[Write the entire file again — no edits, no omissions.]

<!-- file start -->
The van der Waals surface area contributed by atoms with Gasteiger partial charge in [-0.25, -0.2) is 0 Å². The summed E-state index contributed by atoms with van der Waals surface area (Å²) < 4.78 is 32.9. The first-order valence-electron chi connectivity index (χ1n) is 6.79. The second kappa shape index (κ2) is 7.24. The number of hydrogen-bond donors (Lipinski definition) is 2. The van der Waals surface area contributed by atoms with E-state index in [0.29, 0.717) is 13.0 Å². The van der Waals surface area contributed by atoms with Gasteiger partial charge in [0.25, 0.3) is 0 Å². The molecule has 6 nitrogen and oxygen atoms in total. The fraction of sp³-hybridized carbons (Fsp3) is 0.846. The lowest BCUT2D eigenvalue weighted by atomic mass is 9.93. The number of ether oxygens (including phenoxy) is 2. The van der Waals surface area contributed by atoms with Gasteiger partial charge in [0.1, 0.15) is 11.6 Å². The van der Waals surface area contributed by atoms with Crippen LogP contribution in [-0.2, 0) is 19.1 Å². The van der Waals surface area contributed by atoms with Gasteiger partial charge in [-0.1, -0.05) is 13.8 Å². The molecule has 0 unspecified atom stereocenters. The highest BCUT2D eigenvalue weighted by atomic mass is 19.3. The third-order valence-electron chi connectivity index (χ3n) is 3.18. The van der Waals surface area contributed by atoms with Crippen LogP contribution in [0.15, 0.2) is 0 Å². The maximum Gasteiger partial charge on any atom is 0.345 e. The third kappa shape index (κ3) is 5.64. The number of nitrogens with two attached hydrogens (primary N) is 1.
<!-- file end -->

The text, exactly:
The van der Waals surface area contributed by atoms with Gasteiger partial charge in [-0.25, -0.2) is 0 Å². The summed E-state index contributed by atoms with van der Waals surface area (Å²) < 4.78 is 32.9. The first-order valence-electron chi connectivity index (χ1n) is 6.79. The second kappa shape index (κ2) is 7.24. The number of hydrogen-bond donors (Lipinski definition) is 2. The van der Waals surface area contributed by atoms with E-state index in [0.29, 0.717) is 13.0 Å². The van der Waals surface area contributed by atoms with Gasteiger partial charge in [0.25, 0.3) is 0 Å². The molecule has 6 nitrogen and oxygen atoms in total. The fraction of sp³-hybridized carbons (Fsp3) is 0.846. The lowest BCUT2D eigenvalue weighted by atomic mass is 9.93. The number of ether oxygens (including phenoxy) is 2. The van der Waals surface area contributed by atoms with Gasteiger partial charge in [0.1, 0.15) is 11.6 Å². The van der Waals surface area contributed by atoms with Crippen LogP contribution in [-0.2, 0) is 19.1 Å². The van der Waals surface area contributed by atoms with Gasteiger partial charge in [-0.1, -0.05) is 13.8 Å². The molecule has 0 unspecified atom stereocenters. The highest BCUT2D eigenvalue weighted by atomic mass is 19.3. The third-order valence-electron chi connectivity index (χ3n) is 3.18. The van der Waals surface area contributed by atoms with Crippen LogP contribution in [0.15, 0.2) is 0 Å². The maximum Gasteiger partial charge on any atom is 0.345 e. The third kappa shape index (κ3) is 5.64. The number of nitrogens with two attached hydrogens (primary N) is 1.